With the PowerShot G7 X Mark II, Canon appears to have resolved the main issues of the model’s predecessor. Matt Golowczynski takes a closer look
Canon PowerShot G7 X Mark II review – Focusing
The G7 X Mark II employs a similar 31-point, contrast-detect AF system to its predecessor, but the new processor is said to give it a marginal speed advantage, as well as better detection of low-contrast subjects and more effective subject tracking.
Overall focusing performance is strong. It’s a familiar case of it not quite being the fastest system around but not significantly behind to make any practical difference, and for static subjects in good light I have no complaints. What’s particularly noteworthy is that, thanks to a sprightly AF-assist light, the camera continues to focus briskly even when faced with very poorly lit scenes.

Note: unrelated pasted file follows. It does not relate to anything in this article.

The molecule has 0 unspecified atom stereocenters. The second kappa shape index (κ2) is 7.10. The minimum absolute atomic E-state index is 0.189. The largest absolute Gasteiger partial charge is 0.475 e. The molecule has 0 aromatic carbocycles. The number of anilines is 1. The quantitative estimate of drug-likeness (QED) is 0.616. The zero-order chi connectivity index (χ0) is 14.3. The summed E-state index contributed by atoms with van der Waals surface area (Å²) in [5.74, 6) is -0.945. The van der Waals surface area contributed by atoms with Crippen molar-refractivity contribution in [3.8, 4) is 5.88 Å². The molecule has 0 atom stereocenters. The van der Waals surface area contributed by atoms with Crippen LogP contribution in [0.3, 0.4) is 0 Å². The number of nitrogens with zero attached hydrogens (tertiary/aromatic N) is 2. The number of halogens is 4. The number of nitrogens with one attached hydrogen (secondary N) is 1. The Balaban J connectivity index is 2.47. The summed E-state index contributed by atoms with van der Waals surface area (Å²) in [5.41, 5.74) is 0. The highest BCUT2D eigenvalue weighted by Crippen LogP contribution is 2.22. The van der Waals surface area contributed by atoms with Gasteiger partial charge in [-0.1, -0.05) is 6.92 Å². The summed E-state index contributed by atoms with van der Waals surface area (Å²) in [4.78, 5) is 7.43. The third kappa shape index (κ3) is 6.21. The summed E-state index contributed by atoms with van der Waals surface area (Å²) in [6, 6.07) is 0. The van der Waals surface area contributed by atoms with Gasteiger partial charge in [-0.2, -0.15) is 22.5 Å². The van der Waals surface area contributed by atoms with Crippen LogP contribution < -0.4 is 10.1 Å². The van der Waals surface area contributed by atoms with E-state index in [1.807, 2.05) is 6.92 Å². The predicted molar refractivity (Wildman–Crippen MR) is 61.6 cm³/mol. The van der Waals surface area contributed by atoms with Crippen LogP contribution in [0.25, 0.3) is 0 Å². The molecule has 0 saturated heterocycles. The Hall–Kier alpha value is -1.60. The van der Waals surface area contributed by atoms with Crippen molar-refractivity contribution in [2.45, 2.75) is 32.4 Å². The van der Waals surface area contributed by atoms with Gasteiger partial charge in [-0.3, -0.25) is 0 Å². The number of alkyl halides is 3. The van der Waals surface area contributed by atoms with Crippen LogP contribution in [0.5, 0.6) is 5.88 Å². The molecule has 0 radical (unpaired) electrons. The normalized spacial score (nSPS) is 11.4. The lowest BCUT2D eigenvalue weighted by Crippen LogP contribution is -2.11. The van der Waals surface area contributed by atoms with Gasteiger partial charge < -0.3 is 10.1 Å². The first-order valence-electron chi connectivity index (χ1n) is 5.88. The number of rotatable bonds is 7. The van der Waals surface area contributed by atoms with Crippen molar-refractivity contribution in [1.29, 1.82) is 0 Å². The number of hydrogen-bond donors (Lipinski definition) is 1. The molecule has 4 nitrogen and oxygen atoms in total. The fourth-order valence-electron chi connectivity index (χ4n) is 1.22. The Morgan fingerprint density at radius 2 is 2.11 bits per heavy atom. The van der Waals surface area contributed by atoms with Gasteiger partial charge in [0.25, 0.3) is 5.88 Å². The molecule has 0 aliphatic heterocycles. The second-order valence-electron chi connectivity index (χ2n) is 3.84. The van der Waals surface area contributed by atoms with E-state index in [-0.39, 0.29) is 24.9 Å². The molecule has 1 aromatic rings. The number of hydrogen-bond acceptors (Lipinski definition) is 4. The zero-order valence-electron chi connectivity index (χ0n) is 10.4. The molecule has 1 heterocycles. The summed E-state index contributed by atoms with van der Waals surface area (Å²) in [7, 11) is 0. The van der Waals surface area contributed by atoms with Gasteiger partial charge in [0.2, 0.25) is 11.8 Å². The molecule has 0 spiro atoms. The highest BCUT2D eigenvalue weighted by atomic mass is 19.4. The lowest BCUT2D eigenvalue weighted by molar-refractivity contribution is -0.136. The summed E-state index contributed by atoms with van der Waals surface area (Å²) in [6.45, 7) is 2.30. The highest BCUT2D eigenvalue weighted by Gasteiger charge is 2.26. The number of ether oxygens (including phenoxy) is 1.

In continuous focus mode with the subject identified through the touchscreen, it can take a brief moment for the camera to actually acquire focus, but when it does it adheres to the subject impressively as it moves around the scene. At times, I found it even managed to maintain this when obstacles presented themselves between the camera and the subject. When the camera is programmed to continue focusing during burst shooting, however, you have to trust it somewhat as it provides no indication of where it’s focusing once you fire the first frame, although analysing images afterwards shows it’s very capable of maintaining accurate focus.
One small issue is that there doesn’t appear to be any way to instruct the camera only to release the shutter once focus has been confirmed. I found the camera would occasionally end up taking the shot even if focus has not been acquired, particularly when using the touchscreen for simultaneous focus and exposure (such as on the macro setting when you don’t realise you’ve breached the minimum focusing distance).